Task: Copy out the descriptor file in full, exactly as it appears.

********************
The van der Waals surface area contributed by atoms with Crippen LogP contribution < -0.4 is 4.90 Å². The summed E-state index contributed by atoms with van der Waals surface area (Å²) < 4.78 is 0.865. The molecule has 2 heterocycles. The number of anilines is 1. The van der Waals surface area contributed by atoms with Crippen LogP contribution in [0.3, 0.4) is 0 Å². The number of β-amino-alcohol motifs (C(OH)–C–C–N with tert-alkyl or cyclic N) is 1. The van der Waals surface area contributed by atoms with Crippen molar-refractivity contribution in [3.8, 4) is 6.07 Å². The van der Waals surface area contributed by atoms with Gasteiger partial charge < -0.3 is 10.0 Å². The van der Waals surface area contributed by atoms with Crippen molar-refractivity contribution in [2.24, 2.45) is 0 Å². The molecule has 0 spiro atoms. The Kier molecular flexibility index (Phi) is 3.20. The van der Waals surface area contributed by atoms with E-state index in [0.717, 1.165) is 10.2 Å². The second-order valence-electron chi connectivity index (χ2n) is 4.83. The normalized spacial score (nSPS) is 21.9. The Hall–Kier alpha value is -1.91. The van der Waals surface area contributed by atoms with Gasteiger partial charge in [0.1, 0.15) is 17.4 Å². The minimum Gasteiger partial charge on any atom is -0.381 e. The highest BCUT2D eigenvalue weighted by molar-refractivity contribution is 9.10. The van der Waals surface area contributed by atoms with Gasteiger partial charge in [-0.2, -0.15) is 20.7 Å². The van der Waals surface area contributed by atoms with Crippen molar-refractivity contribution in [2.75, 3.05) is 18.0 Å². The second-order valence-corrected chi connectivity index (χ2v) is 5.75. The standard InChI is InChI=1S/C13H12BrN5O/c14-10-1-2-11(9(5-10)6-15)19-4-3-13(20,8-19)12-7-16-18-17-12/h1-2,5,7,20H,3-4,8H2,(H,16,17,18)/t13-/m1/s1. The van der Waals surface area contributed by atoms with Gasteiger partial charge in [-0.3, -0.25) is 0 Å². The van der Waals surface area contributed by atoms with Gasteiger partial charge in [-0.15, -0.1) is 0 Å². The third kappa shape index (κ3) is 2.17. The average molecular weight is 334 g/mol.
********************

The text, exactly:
The van der Waals surface area contributed by atoms with Crippen LogP contribution < -0.4 is 4.90 Å². The summed E-state index contributed by atoms with van der Waals surface area (Å²) < 4.78 is 0.865. The molecule has 2 heterocycles. The number of anilines is 1. The van der Waals surface area contributed by atoms with Crippen LogP contribution in [0.3, 0.4) is 0 Å². The number of β-amino-alcohol motifs (C(OH)–C–C–N with tert-alkyl or cyclic N) is 1. The van der Waals surface area contributed by atoms with Crippen molar-refractivity contribution in [3.8, 4) is 6.07 Å². The van der Waals surface area contributed by atoms with Gasteiger partial charge < -0.3 is 10.0 Å². The van der Waals surface area contributed by atoms with Crippen molar-refractivity contribution in [2.24, 2.45) is 0 Å². The molecule has 0 spiro atoms. The Kier molecular flexibility index (Phi) is 3.20. The van der Waals surface area contributed by atoms with E-state index in [0.717, 1.165) is 10.2 Å². The second-order valence-electron chi connectivity index (χ2n) is 4.83. The normalized spacial score (nSPS) is 21.9. The Hall–Kier alpha value is -1.91. The van der Waals surface area contributed by atoms with Gasteiger partial charge in [0.1, 0.15) is 17.4 Å². The minimum Gasteiger partial charge on any atom is -0.381 e. The highest BCUT2D eigenvalue weighted by molar-refractivity contribution is 9.10. The van der Waals surface area contributed by atoms with Gasteiger partial charge in [-0.2, -0.15) is 20.7 Å². The van der Waals surface area contributed by atoms with Crippen molar-refractivity contribution in [2.75, 3.05) is 18.0 Å². The second-order valence-corrected chi connectivity index (χ2v) is 5.75. The standard InChI is InChI=1S/C13H12BrN5O/c14-10-1-2-11(9(5-10)6-15)19-4-3-13(20,8-19)12-7-16-18-17-12/h1-2,5,7,20H,3-4,8H2,(H,16,17,18)/t13-/m1/s1. The van der Waals surface area contributed by atoms with Gasteiger partial charge in [-0.3, -0.25) is 0 Å². The van der Waals surface area contributed by atoms with Gasteiger partial charge in [-0.15, -0.1) is 0 Å². The third kappa shape index (κ3) is 2.17. The average molecular weight is 334 g/mol.